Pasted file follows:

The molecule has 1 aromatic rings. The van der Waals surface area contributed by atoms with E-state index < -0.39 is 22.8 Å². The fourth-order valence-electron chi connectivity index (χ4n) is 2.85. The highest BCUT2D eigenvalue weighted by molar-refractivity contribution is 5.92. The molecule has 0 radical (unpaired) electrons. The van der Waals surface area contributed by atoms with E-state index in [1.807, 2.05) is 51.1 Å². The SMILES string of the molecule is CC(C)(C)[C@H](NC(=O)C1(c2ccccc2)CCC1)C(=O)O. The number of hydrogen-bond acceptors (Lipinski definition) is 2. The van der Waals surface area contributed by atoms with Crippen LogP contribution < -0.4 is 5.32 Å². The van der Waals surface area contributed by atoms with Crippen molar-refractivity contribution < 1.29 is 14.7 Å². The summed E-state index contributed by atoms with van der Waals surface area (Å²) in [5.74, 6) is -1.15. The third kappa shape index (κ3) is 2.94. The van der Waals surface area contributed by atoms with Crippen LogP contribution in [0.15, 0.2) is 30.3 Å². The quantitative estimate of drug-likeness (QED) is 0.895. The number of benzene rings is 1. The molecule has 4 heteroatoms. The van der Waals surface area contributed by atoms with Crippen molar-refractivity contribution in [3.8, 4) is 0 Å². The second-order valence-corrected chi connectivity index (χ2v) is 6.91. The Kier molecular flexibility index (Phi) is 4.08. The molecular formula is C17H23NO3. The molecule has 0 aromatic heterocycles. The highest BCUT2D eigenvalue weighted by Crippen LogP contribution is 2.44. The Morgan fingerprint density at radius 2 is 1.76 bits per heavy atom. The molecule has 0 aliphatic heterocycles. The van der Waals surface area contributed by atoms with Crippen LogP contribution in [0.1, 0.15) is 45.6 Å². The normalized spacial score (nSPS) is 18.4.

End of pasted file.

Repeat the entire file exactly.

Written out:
The molecule has 1 aromatic rings. The van der Waals surface area contributed by atoms with E-state index < -0.39 is 22.8 Å². The fourth-order valence-electron chi connectivity index (χ4n) is 2.85. The highest BCUT2D eigenvalue weighted by molar-refractivity contribution is 5.92. The molecule has 0 radical (unpaired) electrons. The van der Waals surface area contributed by atoms with E-state index in [1.807, 2.05) is 51.1 Å². The SMILES string of the molecule is CC(C)(C)[C@H](NC(=O)C1(c2ccccc2)CCC1)C(=O)O. The number of hydrogen-bond acceptors (Lipinski definition) is 2. The van der Waals surface area contributed by atoms with Crippen LogP contribution < -0.4 is 5.32 Å². The van der Waals surface area contributed by atoms with Crippen molar-refractivity contribution < 1.29 is 14.7 Å². The summed E-state index contributed by atoms with van der Waals surface area (Å²) in [5.74, 6) is -1.15. The third kappa shape index (κ3) is 2.94. The van der Waals surface area contributed by atoms with Crippen LogP contribution in [0.15, 0.2) is 30.3 Å². The quantitative estimate of drug-likeness (QED) is 0.895. The number of benzene rings is 1. The molecule has 4 heteroatoms. The van der Waals surface area contributed by atoms with Crippen molar-refractivity contribution in [3.8, 4) is 0 Å². The second-order valence-corrected chi connectivity index (χ2v) is 6.91. The Kier molecular flexibility index (Phi) is 4.08. The molecular formula is C17H23NO3. The molecule has 0 aromatic heterocycles. The highest BCUT2D eigenvalue weighted by Crippen LogP contribution is 2.44. The Morgan fingerprint density at radius 2 is 1.76 bits per heavy atom. The molecule has 0 aliphatic heterocycles. The van der Waals surface area contributed by atoms with Crippen LogP contribution in [0.1, 0.15) is 45.6 Å². The normalized spacial score (nSPS) is 18.4.